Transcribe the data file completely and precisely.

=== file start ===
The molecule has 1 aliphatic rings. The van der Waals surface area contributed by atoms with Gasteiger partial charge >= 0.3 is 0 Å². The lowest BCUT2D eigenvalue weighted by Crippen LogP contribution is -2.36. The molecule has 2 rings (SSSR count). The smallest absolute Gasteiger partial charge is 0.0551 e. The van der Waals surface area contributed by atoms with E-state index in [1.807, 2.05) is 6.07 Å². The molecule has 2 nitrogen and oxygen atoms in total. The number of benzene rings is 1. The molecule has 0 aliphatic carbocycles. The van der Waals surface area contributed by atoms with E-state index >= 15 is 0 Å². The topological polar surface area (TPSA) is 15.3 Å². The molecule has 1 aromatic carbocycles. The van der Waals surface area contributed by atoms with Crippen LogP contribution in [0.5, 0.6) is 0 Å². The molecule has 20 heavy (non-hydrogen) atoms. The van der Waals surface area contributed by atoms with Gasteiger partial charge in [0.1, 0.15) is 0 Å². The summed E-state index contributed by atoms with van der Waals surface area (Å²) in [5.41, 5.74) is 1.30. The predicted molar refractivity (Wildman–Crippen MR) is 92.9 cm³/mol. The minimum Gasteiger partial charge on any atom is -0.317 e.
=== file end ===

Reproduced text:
The molecule has 1 aliphatic rings. The van der Waals surface area contributed by atoms with Gasteiger partial charge >= 0.3 is 0 Å². The lowest BCUT2D eigenvalue weighted by Crippen LogP contribution is -2.36. The molecule has 2 rings (SSSR count). The smallest absolute Gasteiger partial charge is 0.0551 e. The van der Waals surface area contributed by atoms with E-state index in [1.807, 2.05) is 6.07 Å². The molecule has 2 nitrogen and oxygen atoms in total. The number of benzene rings is 1. The molecule has 0 aliphatic carbocycles. The van der Waals surface area contributed by atoms with E-state index >= 15 is 0 Å². The topological polar surface area (TPSA) is 15.3 Å². The molecule has 1 aromatic carbocycles. The van der Waals surface area contributed by atoms with Crippen LogP contribution in [0.5, 0.6) is 0 Å². The molecule has 20 heavy (non-hydrogen) atoms. The van der Waals surface area contributed by atoms with Gasteiger partial charge in [0.1, 0.15) is 0 Å². The summed E-state index contributed by atoms with van der Waals surface area (Å²) in [5.41, 5.74) is 1.30. The predicted molar refractivity (Wildman–Crippen MR) is 92.9 cm³/mol. The minimum Gasteiger partial charge on any atom is -0.317 e.